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Sunday, January 27, 2013

One Week In--January 27, 2013

It has now been just a little over a week since the little guy finished his big peanut challenge day.  Now he has had to get used to the taste of real peanut butter.  He really is not a big fan, which is not surprising.  The first day, he tried peanut butter M&M's.  He ate 3 of them, but didn't really seem to enjoy doing so.  He did o.k. with that dose.  That is a pretty big daily dose increase, so I didn't know how he would do eating a higher daily amount.  The allergist said we could go slower and build up if he seemed uncomfortable, but we are trying to shoot for around 4 peanuts a day.  The only symptom I notice in him is that he starts to sound like he has some mucous in his throat he needs to clear, that isn't there before he eats his dose, but even that has improved over the course of the week. 

Since he wasn't a big fan of the candy, I searched the peanut butter isle for anything that might taste a little better.  We don't have too many options since the dose has to be able to be quantified.  You can't be sure just how much peanut is in certain candy bars or even a Reece cup.  Our options include Reece's pieces, dry roasted peanuts, Peanut or peanut butter M&M's, or peanut butter.  Now they even make flavored peanut butter.  I was able to find a choice from Peanut Butter and Co. called "Dark Chocolate Dreams".  It is regular peanut butter mixed with dark chocolate.  I picked up a jar hoping that might appeal to him.  Since it is flavored, it counts for 4 peanuts per teaspoon, whereas regular peanut butter contains 5 peanuts per teaspoon.  Perfect.  A nice "middle of the road" dose, tasting like chocolate peanut butter candy.  It has been a hit so far, or at least something he is willing to tolerate daily.  I spread the teaspoon onto a half a slice of bread and make a mini sandwich.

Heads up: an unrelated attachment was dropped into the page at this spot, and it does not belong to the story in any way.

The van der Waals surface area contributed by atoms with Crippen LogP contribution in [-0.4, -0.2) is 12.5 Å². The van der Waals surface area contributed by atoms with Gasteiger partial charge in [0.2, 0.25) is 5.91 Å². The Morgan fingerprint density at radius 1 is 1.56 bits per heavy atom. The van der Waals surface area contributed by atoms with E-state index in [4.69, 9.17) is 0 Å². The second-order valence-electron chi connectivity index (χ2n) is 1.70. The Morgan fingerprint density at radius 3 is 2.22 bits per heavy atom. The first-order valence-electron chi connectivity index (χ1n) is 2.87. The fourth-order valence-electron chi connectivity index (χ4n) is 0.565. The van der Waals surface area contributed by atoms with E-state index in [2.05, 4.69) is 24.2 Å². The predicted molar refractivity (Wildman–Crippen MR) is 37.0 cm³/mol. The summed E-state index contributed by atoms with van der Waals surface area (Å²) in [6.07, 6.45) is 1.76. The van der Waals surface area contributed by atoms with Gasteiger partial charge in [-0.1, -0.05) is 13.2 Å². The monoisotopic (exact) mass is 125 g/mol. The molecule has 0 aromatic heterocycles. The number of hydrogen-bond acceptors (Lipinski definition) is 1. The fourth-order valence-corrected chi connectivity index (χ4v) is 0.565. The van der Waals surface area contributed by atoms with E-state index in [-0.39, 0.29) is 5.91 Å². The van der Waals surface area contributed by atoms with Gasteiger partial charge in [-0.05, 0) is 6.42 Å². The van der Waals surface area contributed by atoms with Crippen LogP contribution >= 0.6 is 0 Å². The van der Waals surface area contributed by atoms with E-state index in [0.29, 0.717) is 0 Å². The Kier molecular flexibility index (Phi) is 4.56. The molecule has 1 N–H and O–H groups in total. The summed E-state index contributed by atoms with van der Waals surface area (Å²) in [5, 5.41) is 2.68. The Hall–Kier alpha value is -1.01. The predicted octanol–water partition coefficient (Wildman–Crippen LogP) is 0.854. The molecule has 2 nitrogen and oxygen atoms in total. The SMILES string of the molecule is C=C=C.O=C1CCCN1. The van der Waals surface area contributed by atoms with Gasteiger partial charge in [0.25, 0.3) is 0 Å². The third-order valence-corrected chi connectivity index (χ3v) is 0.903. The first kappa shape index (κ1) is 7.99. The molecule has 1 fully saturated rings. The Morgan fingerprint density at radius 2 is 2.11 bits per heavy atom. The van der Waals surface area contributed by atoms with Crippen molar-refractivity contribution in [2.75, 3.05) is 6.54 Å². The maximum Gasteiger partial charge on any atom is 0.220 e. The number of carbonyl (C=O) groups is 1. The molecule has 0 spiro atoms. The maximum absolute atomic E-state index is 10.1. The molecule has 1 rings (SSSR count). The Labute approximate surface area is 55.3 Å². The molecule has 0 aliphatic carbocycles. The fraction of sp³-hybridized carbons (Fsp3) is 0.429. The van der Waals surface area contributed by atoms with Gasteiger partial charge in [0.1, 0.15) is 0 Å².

This past Thursday was also the big day for the blood work.  The allergist had given me some numbing cream I applied to his arm before we left home.  I really hyped it up that "he wouldn't feel a thing".  I knew that wasn't entirely true, but when you have a 15-20 minute car ride ahead of you with a innocent 6 year old who knows what is ahead for him, you just say what you need to say.  He was actually very brave this time and the whole procedure was over in no time. He even watched the blood come into the tube! These lab results will tell us his IgE level to peanut and if it below the magic number of 15.  His number started out at 29 last spring, so I bet as well as he is doing that it will be below that mark.  If it is, he will go on to the peanut avoidance stage of the study.  The allergist said we should have results as early as 1/28 or 1/29. 

Even though we have reached this point, the same rules apply for his dosing that we have had all along.  The peanut must still be eaten on a full stomach, no dosing while ill with a fever or other serious infection and must avoid physical activity for 2 hours after dosing.  Even though his risk of reacting to the peanut is much lower now, it can still happen if we break the "rules".
The little guy is very good about it all at this point.  He loves to draw houses and build houses with his legos so we can always find something quiet to do.  He is such a brave child to go through all he has in the last 9 months.  We are all so very proud of him.

to be continued...  

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